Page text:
Computers & Laptops

Microsoft patches a 17-year-old critical flaw in Windows DNS Server

Hemani Sheth Mumbai | Updated on July 15, 2020 Published on July 15, 2020

Microsoft on Tuesday released a security update for a critical flaw in its Windows Domain Name System (DNS) Server.

The flaw was a high-risk vulnerability in Microsoft’s DNS server which the tech giant had deemed “wormable.”

“We have released an update for CVE-2020-1350, a Critical Remote Code Execution (RCE) vulnerability in Windows DNS Server that is classified as a ‘wormable’ vulnerability and has a CVSS base score of 10.0. This issue results from a flaw in Microsoft’s DNS server role implementation and affects all Windows Server versions. Non-Microsoft DNS Servers are not affected,” said Mechele Gruhn, Principal Security PM Manager, MSRC.

“Wormable vulnerabilities have the potential to spread via malware between vulnerable computers without user interaction. Windows DNS Server is a core networking component. While this vulnerability is not currently known to be used in active attacks, it is essential that customers apply Windows updates to address this vulnerability as soon as possible,” Gruh explained.

 The vulnerability was discovered by researchers at Check Point who had warned against the severity of the bug.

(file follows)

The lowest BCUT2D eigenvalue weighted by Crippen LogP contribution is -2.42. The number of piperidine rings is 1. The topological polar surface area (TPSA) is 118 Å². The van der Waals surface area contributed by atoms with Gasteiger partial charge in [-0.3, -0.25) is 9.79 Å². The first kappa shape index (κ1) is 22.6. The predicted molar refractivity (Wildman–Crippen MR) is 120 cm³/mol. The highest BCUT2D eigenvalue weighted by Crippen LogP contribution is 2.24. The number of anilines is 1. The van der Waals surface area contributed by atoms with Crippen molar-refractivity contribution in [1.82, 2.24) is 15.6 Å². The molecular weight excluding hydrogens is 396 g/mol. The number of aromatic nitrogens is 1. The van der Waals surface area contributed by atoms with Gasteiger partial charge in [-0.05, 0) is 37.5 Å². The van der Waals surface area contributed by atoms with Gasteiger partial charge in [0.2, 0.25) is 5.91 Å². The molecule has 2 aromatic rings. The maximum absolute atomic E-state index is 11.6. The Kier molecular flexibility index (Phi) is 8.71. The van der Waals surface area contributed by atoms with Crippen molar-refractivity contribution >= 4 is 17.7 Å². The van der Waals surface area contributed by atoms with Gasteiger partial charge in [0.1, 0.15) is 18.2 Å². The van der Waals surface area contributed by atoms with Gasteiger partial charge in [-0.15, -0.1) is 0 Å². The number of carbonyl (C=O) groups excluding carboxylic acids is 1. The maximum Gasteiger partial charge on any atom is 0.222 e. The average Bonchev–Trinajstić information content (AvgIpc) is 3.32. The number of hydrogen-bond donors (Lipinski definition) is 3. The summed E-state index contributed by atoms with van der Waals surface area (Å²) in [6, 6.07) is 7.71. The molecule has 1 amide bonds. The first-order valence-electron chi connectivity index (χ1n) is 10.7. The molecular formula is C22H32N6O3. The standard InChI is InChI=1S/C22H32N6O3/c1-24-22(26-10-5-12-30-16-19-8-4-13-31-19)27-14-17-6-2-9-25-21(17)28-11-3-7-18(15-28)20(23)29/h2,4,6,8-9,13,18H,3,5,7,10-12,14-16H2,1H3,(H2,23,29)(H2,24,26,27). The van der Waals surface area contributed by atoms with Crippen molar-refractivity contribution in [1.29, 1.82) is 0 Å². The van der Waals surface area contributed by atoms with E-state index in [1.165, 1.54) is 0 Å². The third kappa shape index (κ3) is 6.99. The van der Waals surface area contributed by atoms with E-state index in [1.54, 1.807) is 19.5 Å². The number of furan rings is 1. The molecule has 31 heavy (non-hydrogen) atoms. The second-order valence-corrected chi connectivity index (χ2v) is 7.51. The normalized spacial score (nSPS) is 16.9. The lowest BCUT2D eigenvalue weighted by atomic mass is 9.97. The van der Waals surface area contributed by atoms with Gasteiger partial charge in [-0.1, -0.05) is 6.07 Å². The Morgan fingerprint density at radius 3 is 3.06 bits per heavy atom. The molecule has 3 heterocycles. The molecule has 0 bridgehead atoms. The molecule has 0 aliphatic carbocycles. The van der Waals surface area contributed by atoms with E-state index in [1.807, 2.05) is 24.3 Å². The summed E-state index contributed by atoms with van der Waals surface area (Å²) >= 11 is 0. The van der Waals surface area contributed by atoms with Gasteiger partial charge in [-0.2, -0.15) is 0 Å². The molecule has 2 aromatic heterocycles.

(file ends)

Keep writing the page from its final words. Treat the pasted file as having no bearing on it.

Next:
“SIGRed (CVE-2020-1350) is a wormable, critical vulnerability (CVSS base score of 10.0) in the Windows DNS server that affects Windows Server versions 2003 to 2019, and can be triggered by a malicious DNS response,” Check Point said.

The bug was reported to Microsoft in May. As the update was released recently, the flaw had left a lot of devices vulnerable to attack. However, Microsoft had said that it hadn’t found evidence of the flaw being exploited yet.

The vulnerability had been assigned the highest risk score of 10 on the Common Vulnerability Scoring System (CVSS). For comparison, one of the worst cyberattacks on Microsoft devices dubbed ‘WannaCry attack’ was rated at 8.5 on CVSS.

Windows users affected by the vulnerability should install the update as soon as possible. If applying the update is not possible, Microsoft has detailed a registry-based workaround on its website which will not require restarting of servers.

Users who have their automatic updates turned on are not needed to take any additional action.

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Published on July 15, 2020
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